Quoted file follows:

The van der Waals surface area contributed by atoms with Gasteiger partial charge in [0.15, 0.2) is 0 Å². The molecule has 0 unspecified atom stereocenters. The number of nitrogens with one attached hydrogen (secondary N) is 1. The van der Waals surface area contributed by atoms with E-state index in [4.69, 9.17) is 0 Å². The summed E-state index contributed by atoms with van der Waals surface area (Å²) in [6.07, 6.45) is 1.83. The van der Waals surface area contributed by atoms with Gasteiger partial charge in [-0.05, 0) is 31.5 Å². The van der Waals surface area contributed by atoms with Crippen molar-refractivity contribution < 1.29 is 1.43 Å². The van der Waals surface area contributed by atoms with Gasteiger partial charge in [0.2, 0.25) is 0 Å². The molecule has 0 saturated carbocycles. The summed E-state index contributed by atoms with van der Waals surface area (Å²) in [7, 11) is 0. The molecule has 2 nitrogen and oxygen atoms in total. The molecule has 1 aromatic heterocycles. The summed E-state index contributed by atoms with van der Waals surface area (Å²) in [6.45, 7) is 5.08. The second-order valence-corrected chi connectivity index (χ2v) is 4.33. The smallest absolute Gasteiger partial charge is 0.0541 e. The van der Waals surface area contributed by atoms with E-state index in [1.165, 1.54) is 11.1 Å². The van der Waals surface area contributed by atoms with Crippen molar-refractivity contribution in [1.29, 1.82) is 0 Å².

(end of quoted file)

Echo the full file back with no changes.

The van der Waals surface area contributed by atoms with Gasteiger partial charge in [0.15, 0.2) is 0 Å². The molecule has 0 unspecified atom stereocenters. The number of nitrogens with one attached hydrogen (secondary N) is 1. The van der Waals surface area contributed by atoms with E-state index in [4.69, 9.17) is 0 Å². The summed E-state index contributed by atoms with van der Waals surface area (Å²) in [6.07, 6.45) is 1.83. The van der Waals surface area contributed by atoms with Gasteiger partial charge in [-0.05, 0) is 31.5 Å². The van der Waals surface area contributed by atoms with Crippen molar-refractivity contribution < 1.29 is 1.43 Å². The van der Waals surface area contributed by atoms with Gasteiger partial charge in [0.2, 0.25) is 0 Å². The molecule has 0 saturated carbocycles. The summed E-state index contributed by atoms with van der Waals surface area (Å²) in [7, 11) is 0. The molecule has 2 nitrogen and oxygen atoms in total. The molecule has 1 aromatic heterocycles. The summed E-state index contributed by atoms with van der Waals surface area (Å²) in [6.45, 7) is 5.08. The second-order valence-corrected chi connectivity index (χ2v) is 4.33. The smallest absolute Gasteiger partial charge is 0.0541 e. The van der Waals surface area contributed by atoms with E-state index in [1.165, 1.54) is 11.1 Å². The van der Waals surface area contributed by atoms with Crippen molar-refractivity contribution in [1.29, 1.82) is 0 Å².